Merrimack College usually plays a 2-3 zone. One of the challenges of that defense is getting out on shooters. They used a closeout drill to simulate the movement of the ball from the top to the wing to the corner.
There are two important details for an optimal closeout from the x4 defender in the diagram. First, she needs to bump out on 2 with high hands. The Merrimack coaching staff eventually gave 2 the green light to shoot if she could on this initial pass. The second part of the sequence involved x4 retreating back to cover the 3 in the corner. In order to do this successfully, x4 needed to keep the hands high to deflect or at least slow down the pass to the corner.
As x4 retreats from defending the wing to defending the corner, x1 is coming over to defend 2. It was a drill, so the players were probably moving with more purpose than they would in a game where the pass could hypothetically go to the high post or the opposite wing. That said, the movement of x1 must be efficient. Merrimack sprinted to the next spot as the pass released.
Terminology in Closeouts
Merrimack used three codes in the closeout actions to help clarify the types of players they could face during the season. One term is for a player that prefers to catch and shoot, one term is for a player that prefers to drive, and the third is for a player that is more of a hybrid. As the drill evolved, the coaches would tell the defense exactly what type of player that each of the offensive players were on the floor. When that player had the ball, the defense yelled the appropriate code word to inform teammates and coaches of their responsibilities.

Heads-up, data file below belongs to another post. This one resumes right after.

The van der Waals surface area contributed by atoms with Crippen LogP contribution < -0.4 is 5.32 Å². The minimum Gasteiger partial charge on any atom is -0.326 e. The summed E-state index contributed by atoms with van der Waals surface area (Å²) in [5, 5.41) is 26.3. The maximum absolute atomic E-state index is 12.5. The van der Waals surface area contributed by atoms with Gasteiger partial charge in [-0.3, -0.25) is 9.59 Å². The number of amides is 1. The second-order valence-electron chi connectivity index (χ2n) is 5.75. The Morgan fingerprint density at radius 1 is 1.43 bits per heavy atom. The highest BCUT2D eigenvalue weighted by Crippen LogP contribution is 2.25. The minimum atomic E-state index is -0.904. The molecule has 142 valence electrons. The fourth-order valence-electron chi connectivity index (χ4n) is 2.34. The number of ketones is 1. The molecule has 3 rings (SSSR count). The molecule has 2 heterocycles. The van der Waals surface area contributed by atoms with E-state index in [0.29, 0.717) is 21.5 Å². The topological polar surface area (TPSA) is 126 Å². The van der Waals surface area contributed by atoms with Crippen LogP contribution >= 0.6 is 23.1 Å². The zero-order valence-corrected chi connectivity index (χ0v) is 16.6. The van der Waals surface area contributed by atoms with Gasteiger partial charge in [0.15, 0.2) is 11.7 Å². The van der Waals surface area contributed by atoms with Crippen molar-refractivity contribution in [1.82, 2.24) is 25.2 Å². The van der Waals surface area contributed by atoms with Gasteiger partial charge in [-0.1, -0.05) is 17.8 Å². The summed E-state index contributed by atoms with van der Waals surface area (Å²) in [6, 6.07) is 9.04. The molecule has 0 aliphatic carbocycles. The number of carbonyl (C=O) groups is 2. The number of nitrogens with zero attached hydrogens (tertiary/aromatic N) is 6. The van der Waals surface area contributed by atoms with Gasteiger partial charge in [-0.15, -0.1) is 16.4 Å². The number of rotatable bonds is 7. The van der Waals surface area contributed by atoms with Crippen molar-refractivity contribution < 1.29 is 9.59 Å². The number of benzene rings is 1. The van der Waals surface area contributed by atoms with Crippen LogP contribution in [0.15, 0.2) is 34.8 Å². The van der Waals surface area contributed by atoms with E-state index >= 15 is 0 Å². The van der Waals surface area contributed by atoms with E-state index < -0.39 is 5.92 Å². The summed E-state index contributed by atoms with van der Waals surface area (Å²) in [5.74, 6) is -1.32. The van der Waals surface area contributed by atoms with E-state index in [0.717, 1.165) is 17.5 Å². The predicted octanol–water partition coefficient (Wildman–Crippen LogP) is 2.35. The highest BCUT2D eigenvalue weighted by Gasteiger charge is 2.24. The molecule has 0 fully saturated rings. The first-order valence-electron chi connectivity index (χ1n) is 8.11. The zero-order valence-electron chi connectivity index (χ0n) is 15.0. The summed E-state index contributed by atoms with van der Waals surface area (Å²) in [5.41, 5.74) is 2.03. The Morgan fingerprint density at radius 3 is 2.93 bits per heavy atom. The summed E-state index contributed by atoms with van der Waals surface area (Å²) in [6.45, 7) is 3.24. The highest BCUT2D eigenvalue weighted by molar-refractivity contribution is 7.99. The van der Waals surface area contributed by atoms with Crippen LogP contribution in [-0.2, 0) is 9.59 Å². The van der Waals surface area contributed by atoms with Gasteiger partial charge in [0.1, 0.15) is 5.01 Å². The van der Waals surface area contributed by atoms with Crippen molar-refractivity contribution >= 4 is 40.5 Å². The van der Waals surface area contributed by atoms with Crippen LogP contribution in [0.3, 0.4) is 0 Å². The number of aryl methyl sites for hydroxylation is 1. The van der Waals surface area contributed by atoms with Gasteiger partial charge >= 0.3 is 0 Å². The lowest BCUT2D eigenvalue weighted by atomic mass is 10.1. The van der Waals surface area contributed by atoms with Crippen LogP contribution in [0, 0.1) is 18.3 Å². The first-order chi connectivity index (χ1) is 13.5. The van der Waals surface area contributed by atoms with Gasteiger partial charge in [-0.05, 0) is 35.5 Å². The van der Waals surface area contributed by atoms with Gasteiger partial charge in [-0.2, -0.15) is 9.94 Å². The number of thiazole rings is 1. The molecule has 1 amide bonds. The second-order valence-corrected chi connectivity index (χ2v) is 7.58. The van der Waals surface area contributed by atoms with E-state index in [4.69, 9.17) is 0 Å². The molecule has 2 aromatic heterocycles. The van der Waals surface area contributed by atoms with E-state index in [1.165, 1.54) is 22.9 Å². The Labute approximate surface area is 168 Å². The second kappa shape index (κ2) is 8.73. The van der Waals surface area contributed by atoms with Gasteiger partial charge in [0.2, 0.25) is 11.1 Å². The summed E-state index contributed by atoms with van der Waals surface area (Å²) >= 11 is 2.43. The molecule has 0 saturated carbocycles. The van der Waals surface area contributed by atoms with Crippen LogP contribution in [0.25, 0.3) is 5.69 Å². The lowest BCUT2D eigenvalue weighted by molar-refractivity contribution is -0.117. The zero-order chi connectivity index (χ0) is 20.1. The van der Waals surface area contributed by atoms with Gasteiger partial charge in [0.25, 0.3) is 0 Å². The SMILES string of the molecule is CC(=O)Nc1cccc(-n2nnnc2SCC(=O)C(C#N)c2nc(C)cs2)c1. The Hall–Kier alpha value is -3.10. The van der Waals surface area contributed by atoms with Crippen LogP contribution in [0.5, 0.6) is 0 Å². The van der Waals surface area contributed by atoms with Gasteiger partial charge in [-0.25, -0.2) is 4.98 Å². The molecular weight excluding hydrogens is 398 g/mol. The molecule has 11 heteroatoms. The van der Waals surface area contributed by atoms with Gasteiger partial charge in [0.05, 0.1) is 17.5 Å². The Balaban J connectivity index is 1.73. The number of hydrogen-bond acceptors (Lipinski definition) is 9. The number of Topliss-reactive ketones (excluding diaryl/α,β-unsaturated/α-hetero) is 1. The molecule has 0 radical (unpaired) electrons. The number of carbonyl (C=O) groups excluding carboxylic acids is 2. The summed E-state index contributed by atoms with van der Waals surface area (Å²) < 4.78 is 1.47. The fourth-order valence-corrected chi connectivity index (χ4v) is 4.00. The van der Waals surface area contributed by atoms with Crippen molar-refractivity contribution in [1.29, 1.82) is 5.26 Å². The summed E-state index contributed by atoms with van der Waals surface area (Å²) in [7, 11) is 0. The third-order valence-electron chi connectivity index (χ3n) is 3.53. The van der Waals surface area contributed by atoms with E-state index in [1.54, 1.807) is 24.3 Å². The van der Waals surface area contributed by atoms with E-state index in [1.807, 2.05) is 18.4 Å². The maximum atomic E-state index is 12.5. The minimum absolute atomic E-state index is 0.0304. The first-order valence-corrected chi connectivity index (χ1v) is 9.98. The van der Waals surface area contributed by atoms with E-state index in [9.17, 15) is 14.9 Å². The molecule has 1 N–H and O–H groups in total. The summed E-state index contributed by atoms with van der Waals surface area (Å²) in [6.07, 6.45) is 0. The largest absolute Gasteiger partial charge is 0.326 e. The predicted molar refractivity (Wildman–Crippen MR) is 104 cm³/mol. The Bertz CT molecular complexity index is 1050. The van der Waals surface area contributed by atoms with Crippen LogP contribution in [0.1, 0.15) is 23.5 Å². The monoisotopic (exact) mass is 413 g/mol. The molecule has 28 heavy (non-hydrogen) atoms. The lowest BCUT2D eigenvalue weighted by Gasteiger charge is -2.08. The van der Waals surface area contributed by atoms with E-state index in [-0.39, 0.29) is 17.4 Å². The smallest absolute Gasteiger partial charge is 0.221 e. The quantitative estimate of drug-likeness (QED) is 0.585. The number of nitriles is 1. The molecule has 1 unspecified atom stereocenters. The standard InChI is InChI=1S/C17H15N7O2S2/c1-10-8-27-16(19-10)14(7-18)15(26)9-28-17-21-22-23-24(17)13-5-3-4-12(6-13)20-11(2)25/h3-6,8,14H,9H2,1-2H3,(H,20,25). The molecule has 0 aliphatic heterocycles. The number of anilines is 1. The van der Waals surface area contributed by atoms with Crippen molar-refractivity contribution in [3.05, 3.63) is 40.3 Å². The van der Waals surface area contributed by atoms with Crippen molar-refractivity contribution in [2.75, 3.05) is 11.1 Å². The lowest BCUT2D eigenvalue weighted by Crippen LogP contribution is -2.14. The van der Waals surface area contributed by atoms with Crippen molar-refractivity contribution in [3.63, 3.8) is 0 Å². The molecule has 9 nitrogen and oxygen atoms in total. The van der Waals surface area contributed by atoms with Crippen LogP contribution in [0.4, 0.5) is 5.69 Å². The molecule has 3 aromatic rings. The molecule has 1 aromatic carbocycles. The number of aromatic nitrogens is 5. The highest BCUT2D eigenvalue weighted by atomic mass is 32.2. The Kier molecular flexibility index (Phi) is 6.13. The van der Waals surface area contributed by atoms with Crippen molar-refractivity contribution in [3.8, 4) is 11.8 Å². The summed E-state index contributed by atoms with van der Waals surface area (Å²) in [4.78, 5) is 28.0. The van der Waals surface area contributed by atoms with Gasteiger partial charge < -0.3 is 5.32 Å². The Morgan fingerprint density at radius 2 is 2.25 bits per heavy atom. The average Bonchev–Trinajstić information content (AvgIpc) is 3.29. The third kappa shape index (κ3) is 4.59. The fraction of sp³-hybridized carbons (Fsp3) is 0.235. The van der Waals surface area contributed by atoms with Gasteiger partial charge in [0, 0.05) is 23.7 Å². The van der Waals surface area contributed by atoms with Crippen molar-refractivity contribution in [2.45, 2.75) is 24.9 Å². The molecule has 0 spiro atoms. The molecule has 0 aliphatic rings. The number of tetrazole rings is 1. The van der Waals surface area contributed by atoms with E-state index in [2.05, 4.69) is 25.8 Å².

The way that Merrimack defended the hybrid players was to close out aggressively on the initial catch and then pop back. If a hybrid player did not shoot on the catch initially and decided to shoot after a jab the coaches were willing to live with it. They reasoned with the players that the percentages of the shot dropping at that point were less than they were on the initial catch. The coaches kept driving home the idea of popping back after a closeout to ensure that the weight and momentum of the defense is toward the rim. It is the first time I heard of the term “pop back.” It is a valuable concept to me since most players at the high school level are either drivers or hybrids.
Raising the Level of Complexity
After keeping the drill confined to one side of the gym, Merrimack went from 2 on 2 with a coach playing offense to 5 on 5 with the 5 offensive players on the perimeter.
The coaches encouraged the offense to beat the defense on a poor closeout. The offense also used skip passes to put the defense in a place it did not see during the initial breakout drill.